Facts About Oxygen

Oxygen, a colorless gas that is oftentimes recognized as Element Number 8 on the Periodic Table of Elements, is the most reactive gas of the non-metallic elements and comprises about 21% of the Earth’s atmosphere.

As recorded by a NASA-funded study, oxygen has existed on the earth for approximately 2.3-2.4 billion years, and it began to appear in our atmosphere at least 2.5 billion years ago. While it is not entirely clear why oxygen quickly became such a prominent element in the Earth’s atmosphere, but many assume that geologic changes on the earth played a large role in the process.

Oxygen has the atomic number 8, the atomic symbol O, and an atomic weight of 15.9994. As reported by the Thomas Jefferson National Accelerator Facility, oxygen is the third most abundant element in the universe. Organisms that utilize oxygen to breathe, called cyanobacteria, inhale carbon dioxide and breathe out oxygen through photosynthesis, in the same way as modern-day plants. It is assumed that cyanobacteria are the cause of the first apparition of oxygen in earth’s atmosphere, which is a phenomenon known as the Great Oxidation Event.

The photosynthesis of cyanobacteria was probably occurring long before a significant amount of oxygen was accumulated in the earth’s atmosphere. A report published in the journal Nature Geoscience in 2014 stated that oxygen produced from photosynthesis began in marine environments about half a billion years ago prior to its initial atmospheric accumulation about 2.5 billion years ago.

While those present on Earth today depend on oxygen, the start of the accumulation of this element in the atmosphere was considerably disastrous. The atmospheric change caused a mass extinction of organisms that do not require oxygen, known as anaerobes. These anaerobes that could not survive in environments with oxygen began to slowly to die off.

The primary evidence to humans that oxygen was present in the atmosphere happened in 1608, when a Dutch inventor named Cornelius Drebbel, found that heating potassium nitrate led to the release of a gas. That gas remained unidentified until the 1770s, when [[three chemists began to study it simultaneously. Joseph Priestly, an English chemist was able to isolate oxygen through the process of shining sunlight on mercuric oxide and then collecting the gas that was created as a result of the reaction. Preistly published this discovery in 1774, which led him to be the first scientist to actually publish these oxygen-related findings. Oxygen was given its name from the Greek words “oxy” nucleus and “genes,” which together mean “acid-forming.”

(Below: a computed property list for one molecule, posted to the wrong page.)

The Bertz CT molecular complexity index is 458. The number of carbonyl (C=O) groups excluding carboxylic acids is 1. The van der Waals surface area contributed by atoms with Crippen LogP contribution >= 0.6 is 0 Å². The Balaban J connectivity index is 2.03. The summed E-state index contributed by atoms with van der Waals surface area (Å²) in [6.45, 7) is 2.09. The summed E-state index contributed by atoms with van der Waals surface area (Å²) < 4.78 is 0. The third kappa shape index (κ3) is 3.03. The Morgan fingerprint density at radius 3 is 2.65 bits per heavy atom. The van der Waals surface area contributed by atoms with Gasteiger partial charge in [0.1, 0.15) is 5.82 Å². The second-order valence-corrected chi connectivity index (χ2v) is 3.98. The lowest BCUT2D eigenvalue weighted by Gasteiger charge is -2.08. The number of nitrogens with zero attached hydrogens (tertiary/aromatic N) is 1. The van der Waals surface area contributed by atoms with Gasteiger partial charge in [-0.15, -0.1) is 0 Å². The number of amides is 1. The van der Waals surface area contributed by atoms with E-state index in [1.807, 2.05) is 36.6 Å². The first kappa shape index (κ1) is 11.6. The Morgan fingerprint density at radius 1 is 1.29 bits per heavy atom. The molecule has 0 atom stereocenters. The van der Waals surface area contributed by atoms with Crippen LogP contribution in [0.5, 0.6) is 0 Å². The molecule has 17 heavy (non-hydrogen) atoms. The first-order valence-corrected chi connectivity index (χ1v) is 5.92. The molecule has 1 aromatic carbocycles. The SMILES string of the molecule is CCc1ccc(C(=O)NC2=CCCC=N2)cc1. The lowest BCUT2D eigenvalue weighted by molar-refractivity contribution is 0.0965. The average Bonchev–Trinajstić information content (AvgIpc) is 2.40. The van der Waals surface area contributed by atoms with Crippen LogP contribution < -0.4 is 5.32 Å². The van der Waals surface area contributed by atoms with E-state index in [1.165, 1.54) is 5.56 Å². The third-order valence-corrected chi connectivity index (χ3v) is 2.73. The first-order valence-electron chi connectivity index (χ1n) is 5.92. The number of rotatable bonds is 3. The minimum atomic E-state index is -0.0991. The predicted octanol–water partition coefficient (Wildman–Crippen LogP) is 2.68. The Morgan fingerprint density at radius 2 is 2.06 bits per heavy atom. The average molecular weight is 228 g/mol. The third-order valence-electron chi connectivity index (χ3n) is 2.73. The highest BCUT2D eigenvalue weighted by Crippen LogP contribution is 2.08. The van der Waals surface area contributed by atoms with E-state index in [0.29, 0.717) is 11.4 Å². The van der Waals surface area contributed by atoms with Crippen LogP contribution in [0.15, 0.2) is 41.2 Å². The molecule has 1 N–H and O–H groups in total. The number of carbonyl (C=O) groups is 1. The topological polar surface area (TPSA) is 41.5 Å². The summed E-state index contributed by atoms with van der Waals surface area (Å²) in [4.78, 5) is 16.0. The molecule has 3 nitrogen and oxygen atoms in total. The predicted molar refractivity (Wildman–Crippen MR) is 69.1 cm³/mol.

While too little oxygen can be dangerous, so can the presence of too much oxygen. For example, around 300 million years ago, the earth had atmospheric oxygen levels of 35% and insects grew to extreme sizes.

Oxygen is formed through the fusion of a carbon-12 and a helium-4 inside the hearts of stars. However, recently scientists have found the ability to study the oxygen’s structure by looking at its nucleus. And in March of 2014, a physicist at North Carolina State University and his team discovered the nuclear structure of oxygen-16. This is relevant because it explains the process of nuclei formation in stars.

Another team of researchers placed a heavy emphasis on finding oxygen’s role in life on Earth. According to researchers at the University of Southern Denmark, animal life did not appear on Earth until much later than the Great Oxidation Event, with simple animals being found just around 600 million years ago. Although many people assume that the presense of oxygen caused the existence of animals, animals were actually not present on Earth during the first notable increase of oxygen levels in the atmosphere. [[On the contrary|Contrarily|On the other hand], it is believed that something other than the appearance of oxygen resulted in the first development in animal life. While it is possible that rising levels of oxygen led to varied and diversified ecosystems that exist today, there are still many modern-day animals that can survive in extremely low-oxygen areas in the ocean.

Whether you’re looking for oxygen or other specialty gases Rocky Mountain Air Solutions has a wide variety of products to meet all of the Denver specialty gas needs. Rocky Mountain Air Solutions has a large selection of specialty gases and specialty gas equipment, along with the resources and experts on hand in Denver to answer your questions and assist your needs. For more information, browse our online catalog or contact us via email at pevans@rockymountainair.com or at (303) 777-6671.